Marshall was a worship leader in his church, yet he knew he was missing something. He was new to Navigator staff, and he wanted to know how to help his congregation build a disciplemaking culture. Where should he start? What are the keys to seeing disciplemaking flourish throughout a congregation and spill out into the community?
I had just led his training for new NCM staff, so he called me. He excitedly told me how a tool he had bumped into during the training had addressed his questions.
This tool is a church assessment we call the Train Illustration. It unpacks vital areas to consider. This 15-minute assessment gives new insights that lead to wise next steps. It quickly answers, “How do we build disciples who build disciples here in our church?”
The assessment is built around the five P’s of building a disciplemaking culture—five key steps to consider and evaluate, five steps that give every congregation something to work on. Each step in the illustration has helpful questions that explain and suggest ways to strengthen that particular P. Here are the steps:
- Purposeful Leaders: Pastors, church leaders, and the congregation have set disciplemaking as their vision. They see everyday people equipped to be active builders of God’s great plan. (See Ephesians 4:11-14.)
- Picture of a Disciple: The church has a clear and compelling description of a disciple. Everyone from the average pew sitter all the way up to the pastor can explain and incorporate it. (See Matthew 28:16-20 and Matthew 4:19-20.)
- Pathway for Disciplemaking: The church has a step-by-step process that helps anyone who walks in the door begin moving toward greater maturity in faith. The clutter of programs and meetings are simplified and aligned to make disciples. (See Colossians 2:6-7 and Luke 6:40.)
- Practitioners: The Kingdom needs women and men who can make a disciple wherever they find themselves. They have a vision for disciplemaking and a clear idea of what it means to follow Jesus. They see new life, new growth, and new disciplemakers spring from their ministry. (See Matthew 9:36-38.)
- Progress Markers: Celebration is a natural outcome of God’s good work in the life of a congregation. Progress in disciplemaking develops from small steps to larger steps. Recognizing progress in each of these steps is a reason to thank God. (See Acts 6:7.)
As we talked, Marshall’s excitement grew, and he wanted to know even more about getting his church started in disciplemaking. Earlier that day he had met for coffee with Pastor Brian. As the conversation developed, Marshall thought the Train Illustration he had just received from us would help his pastor. He didn’t know everything about the assessment, but he took a leap and showed it to him.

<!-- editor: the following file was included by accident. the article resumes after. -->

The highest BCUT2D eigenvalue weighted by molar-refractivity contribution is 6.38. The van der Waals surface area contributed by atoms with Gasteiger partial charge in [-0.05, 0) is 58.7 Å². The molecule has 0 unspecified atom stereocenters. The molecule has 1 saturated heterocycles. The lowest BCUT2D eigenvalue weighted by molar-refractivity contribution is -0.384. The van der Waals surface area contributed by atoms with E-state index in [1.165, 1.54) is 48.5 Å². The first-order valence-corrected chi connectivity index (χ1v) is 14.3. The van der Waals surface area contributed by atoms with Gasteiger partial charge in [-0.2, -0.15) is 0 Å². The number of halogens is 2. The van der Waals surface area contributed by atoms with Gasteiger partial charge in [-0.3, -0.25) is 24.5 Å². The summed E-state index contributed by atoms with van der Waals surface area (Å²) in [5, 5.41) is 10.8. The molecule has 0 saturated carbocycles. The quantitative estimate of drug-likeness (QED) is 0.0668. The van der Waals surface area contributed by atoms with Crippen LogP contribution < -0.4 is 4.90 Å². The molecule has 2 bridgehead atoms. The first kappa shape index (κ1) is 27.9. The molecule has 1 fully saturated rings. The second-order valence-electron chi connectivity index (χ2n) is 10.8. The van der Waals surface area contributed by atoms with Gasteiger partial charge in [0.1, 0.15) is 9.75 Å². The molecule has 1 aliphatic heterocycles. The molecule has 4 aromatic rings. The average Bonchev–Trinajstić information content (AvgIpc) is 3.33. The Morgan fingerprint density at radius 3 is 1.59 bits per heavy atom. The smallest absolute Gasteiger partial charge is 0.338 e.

It was the right tool. The five steps in disciplemaking energized their conversation. As they talked and processed together, two steps seemed to jump off the page.
The first was the Picture of a Disciple. It is the “what” of disciplemaking. What does a disciple look like? What qualities and characteristics does a disciple have? How does he or she follow Jesus, living out His lifestyle?
For most churches the picture is fuzzy. Any way of living out the faith counts as discipleship. When we are not specific we gravitate to lesser, not greater forms of commitment to Christ. Thus, we need a clear picture of how Jesus has asked us to live and be.
Brian saw that his congregation needed to clean up their picture. They needed further thought and definition.
The second P that came to the forefront was Progress Markers. This portion of the assessment encouraged the pastor because it resonated with how he leads. He celebrates God’s movement. Yet this P stimulated further thinking about how to cheer on his church’s progress in building a culture of disciplemaking.
I’m so encouraged that Marshall and Brian now have steps they can take. They can begin strengthening their “disciplemaking DNA.” They can continue on the path of building strengths in each of the areas in the Train Illustration.
You too can benefit from this assessment. To get started, simply download it. You may have an experience similar to Marshall and Brian’s as you determine your strengths and opportunities.
We have seen hundreds of churches benefit from this assessment. We’ve found it to be useful in churches of all sizes and denominations. It helps churches get unstuck and prepares them to lay a disciplemaking foundation. If you would like to talk it through with one of our Navigator Church Ministries staff, email us at NCM@navigators.org
About the Author
I used to daydream about doing something different with my life. My ministry was mired in apathy. And I am a pastor! But through the ministry of NCM, I’ve discovered the key to excitement about ministry.
What mistakes? Typically, churches make four mistakes when trying to make disciples who make disciples. These mistakes prevent healthy disciples from growing and contribute to a culture that inhibits Jesus-style disciplemaking.
Church leaders agree that the church’s mission is to “make disciples,” but how do we effectively accomplish that?